Preparing to Heal Soldiers’ Spiritual Wounds

PROVO, Utah – Oct 19, 2022 – Despite knowing almost nothing about the military, Chaim Zuniga followed a prompting and joined BYU’s Army ROTC program, which is hosted through the BYU Marriott School of Business. Now, Zuniga—who credits God for his life’s direction—plans to become a United States Army chaplain so he can help others spiritually. 

Chaplaincy has not always been the plan for Zuniga, who is an economics senior from Gilbert, Arizona. Entering college, he envisioned himself pursuing government or politics, but one semester into BYU, Zuniga had an out-of-the-blue feeling to explore the university’s ROTC program. However, after participating for only one semester, Zuniga changed his mind. About a year later, he married his wife, Madeline, and impressions to consider the ROTC program returned. The couple prayerfully decided that the military was indeed the right path, and Zuniga recommitted to the program. 

“The ROTC program has shaped my life in a humbling way,” Zuniga says. "I don’t see the full picture, but being a cadet gives me the opportunity to follow step-by-step what God wants for me and my family.”  

Family and spirituality have always been high priorities for Zuniga. Growing up, he was known by his friends as a spiritual person; Zuniga recalls spending time with those who struggled with emotional and spiritual confidence. These experiences led him to explore the field of chaplaincy.  

“An Army chaplain acts as an ethical and spiritual guide for soldiers of all faiths,” he says. Furthermore, chaplains assist soldiers with relationship issues through counseling. “The mark of a good chaplain is not how well he connects to the spiritually strong but to the spiritually weak,” Zuniga continues. “Nothing invigorates me as much as helping people develop spiritually.”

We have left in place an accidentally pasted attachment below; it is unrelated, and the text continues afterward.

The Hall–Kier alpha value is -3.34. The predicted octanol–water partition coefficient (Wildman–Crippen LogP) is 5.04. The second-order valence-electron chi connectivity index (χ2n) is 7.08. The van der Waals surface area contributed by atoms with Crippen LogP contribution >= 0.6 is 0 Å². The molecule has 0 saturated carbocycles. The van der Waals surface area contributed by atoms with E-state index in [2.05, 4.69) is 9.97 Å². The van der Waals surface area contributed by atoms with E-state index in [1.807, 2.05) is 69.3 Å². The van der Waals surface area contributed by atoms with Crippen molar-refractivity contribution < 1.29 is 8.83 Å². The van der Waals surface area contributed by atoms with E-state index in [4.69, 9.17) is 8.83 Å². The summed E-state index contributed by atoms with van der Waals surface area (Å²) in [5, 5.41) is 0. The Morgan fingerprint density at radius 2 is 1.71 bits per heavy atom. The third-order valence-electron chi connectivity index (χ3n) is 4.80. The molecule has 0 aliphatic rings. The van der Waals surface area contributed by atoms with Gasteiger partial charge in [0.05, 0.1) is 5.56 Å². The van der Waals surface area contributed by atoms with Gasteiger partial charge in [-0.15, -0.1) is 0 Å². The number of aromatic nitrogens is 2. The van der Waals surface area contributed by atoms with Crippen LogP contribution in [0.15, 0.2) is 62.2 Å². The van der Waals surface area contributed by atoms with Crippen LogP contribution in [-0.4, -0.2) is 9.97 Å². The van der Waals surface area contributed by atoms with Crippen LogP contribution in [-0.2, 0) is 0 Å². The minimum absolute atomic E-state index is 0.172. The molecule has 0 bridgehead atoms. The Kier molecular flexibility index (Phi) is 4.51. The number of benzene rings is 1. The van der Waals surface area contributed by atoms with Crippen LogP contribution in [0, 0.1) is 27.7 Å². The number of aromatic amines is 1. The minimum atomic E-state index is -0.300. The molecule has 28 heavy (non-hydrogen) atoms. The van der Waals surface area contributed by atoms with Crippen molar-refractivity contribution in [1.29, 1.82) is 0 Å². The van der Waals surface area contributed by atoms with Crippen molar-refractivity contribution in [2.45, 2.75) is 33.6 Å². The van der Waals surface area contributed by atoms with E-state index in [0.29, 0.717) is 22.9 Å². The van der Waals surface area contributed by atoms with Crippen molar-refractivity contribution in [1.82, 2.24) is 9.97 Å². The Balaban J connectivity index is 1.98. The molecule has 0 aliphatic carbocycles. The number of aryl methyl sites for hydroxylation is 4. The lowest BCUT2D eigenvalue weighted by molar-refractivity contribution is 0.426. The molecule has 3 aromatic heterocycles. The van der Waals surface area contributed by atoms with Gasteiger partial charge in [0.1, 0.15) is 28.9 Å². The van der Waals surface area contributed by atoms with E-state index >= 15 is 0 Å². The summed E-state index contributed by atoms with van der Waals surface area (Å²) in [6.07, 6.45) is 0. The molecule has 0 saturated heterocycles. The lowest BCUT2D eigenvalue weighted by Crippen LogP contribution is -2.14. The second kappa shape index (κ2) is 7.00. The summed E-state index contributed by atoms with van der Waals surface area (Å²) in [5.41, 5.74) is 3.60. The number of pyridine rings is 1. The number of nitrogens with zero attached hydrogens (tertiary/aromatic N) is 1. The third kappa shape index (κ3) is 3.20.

Similarly, Zuniga’s fellow cadets have greatly strengthened him. “The best part of ROTC is being surrounded by excellent people,” he says. “They set high standards and give me something to aim for.” Zuniga explains that his peers' example stretches him and elevates his character. “The people in ROTC are the type of people I want to be like. They have their lives together and are smart, physically fit, and attentive to their spirituality and the needs of their family,” says Zuniga. “That is what kept me invested in the program.”  

Last year, Zuniga’s diligence and high aim led him to receive an impressive distinction. Among all the battalion’s cadets in Zuniga’s school class, coming from companies at BYU, Utah Valley University, and Southern Utah University, he was ranked third. Zuniga considers the ranking his biggest career accomplishment so far. 

Although Zuniga enjoys connecting with his peers and teaching spiritual lessons, becoming a chaplain has rigid qualifications. In addition to two years of ministerial work, which Zuniga fulfilled by serving a mission for The Church of Jesus Christ of Latter-day Saints in the Maryland Baltimore Mission, a master’s degree is also required. Zuniga says he is seriously considering BYU’s chaplaincy program to reach his goals.  

Additionally, Zuniga explains that his current studies at BYU are preparing him well for chaplaincy. Since he is also minoring in modern Hebrew, Zuniga is excited to use his skills to begin studying the Bible in its original language. “Even the minimal amount of Biblical Hebrew that I know has transformed the way I think about the scriptures,” he says. “This new approach will make a big impact in my chaplaincy career.” 

Another way Zuniga has developed his skills at BYU is by participating in Model United Nations (MUN), an experiential course hosted by BYU’s Kennedy Center where students participate in mock United Nations conferences with students around the world. He has attended four conferences and guided other students on the team as a TA. Zuniga says MUN helps him refine skills he will need as a chaplain, including leadership, public speaking, and connecting with others. 

After “wrestling” with many career options in the Army, Zuniga says that being a chaplain will best suit his skill set and allow him to touch countless lives. “Chaplaincy wasn’t necessarily part of the plan,” Zuniga says, “but this is what I was meant to do.” 

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Chaim Zuniga, Army ROTC cadet. Photo courtesy of Chaim Zuniga.
Zuniga and his family. Photo courtesy of Chaim Zuniga.

Media Contact: Chad Little (801) 422-1512
Writer: Jaden McQuivey